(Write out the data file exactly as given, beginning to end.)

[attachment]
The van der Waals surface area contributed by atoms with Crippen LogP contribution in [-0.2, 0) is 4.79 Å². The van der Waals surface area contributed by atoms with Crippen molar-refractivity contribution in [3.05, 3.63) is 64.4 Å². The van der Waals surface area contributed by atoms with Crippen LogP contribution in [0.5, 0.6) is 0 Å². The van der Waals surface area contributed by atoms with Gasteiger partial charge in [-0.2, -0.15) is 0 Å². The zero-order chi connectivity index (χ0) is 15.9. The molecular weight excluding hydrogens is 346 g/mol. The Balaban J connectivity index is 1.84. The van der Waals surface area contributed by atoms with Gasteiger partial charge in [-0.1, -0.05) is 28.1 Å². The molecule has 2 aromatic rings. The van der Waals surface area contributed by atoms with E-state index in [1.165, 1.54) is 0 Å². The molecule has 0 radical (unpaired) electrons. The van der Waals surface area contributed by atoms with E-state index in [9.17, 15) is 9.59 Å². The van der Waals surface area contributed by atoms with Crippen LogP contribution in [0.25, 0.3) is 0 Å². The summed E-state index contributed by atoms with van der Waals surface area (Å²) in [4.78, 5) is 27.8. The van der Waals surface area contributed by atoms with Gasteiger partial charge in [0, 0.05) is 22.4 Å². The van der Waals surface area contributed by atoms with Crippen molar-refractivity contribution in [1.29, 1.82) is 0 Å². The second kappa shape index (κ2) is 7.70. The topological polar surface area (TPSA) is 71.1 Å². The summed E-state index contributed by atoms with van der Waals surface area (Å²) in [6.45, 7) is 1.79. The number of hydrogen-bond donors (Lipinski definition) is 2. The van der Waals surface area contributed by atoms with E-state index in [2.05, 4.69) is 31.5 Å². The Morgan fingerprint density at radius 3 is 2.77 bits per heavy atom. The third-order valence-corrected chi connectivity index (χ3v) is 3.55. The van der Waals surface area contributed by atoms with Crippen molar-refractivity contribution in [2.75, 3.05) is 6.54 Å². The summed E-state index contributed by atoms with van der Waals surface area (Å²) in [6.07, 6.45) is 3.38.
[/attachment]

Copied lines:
The van der Waals surface area contributed by atoms with Crippen LogP contribution in [-0.2, 0) is 4.79 Å². The van der Waals surface area contributed by atoms with Crippen molar-refractivity contribution in [3.05, 3.63) is 64.4 Å². The van der Waals surface area contributed by atoms with Crippen LogP contribution in [0.5, 0.6) is 0 Å². The van der Waals surface area contributed by atoms with Gasteiger partial charge in [-0.2, -0.15) is 0 Å². The zero-order chi connectivity index (χ0) is 15.9. The molecular weight excluding hydrogens is 346 g/mol. The Balaban J connectivity index is 1.84. The van der Waals surface area contributed by atoms with Gasteiger partial charge in [-0.1, -0.05) is 28.1 Å². The molecule has 2 aromatic rings. The van der Waals surface area contributed by atoms with E-state index in [1.165, 1.54) is 0 Å². The molecule has 0 radical (unpaired) electrons. The van der Waals surface area contributed by atoms with E-state index in [9.17, 15) is 9.59 Å². The van der Waals surface area contributed by atoms with Crippen LogP contribution in [0.25, 0.3) is 0 Å². The summed E-state index contributed by atoms with van der Waals surface area (Å²) in [4.78, 5) is 27.8. The van der Waals surface area contributed by atoms with Gasteiger partial charge in [0, 0.05) is 22.4 Å². The van der Waals surface area contributed by atoms with Crippen molar-refractivity contribution in [1.29, 1.82) is 0 Å². The second kappa shape index (κ2) is 7.70. The topological polar surface area (TPSA) is 71.1 Å². The summed E-state index contributed by atoms with van der Waals surface area (Å²) in [6.45, 7) is 1.79. The number of hydrogen-bond donors (Lipinski definition) is 2. The van der Waals surface area contributed by atoms with E-state index in [2.05, 4.69) is 31.5 Å². The Morgan fingerprint density at radius 3 is 2.77 bits per heavy atom. The third-order valence-corrected chi connectivity index (χ3v) is 3.55. The van der Waals surface area contributed by atoms with Crippen molar-refractivity contribution in [2.75, 3.05) is 6.54 Å². The summed E-state index contributed by atoms with van der Waals surface area (Å²) in [6.07, 6.45) is 3.38.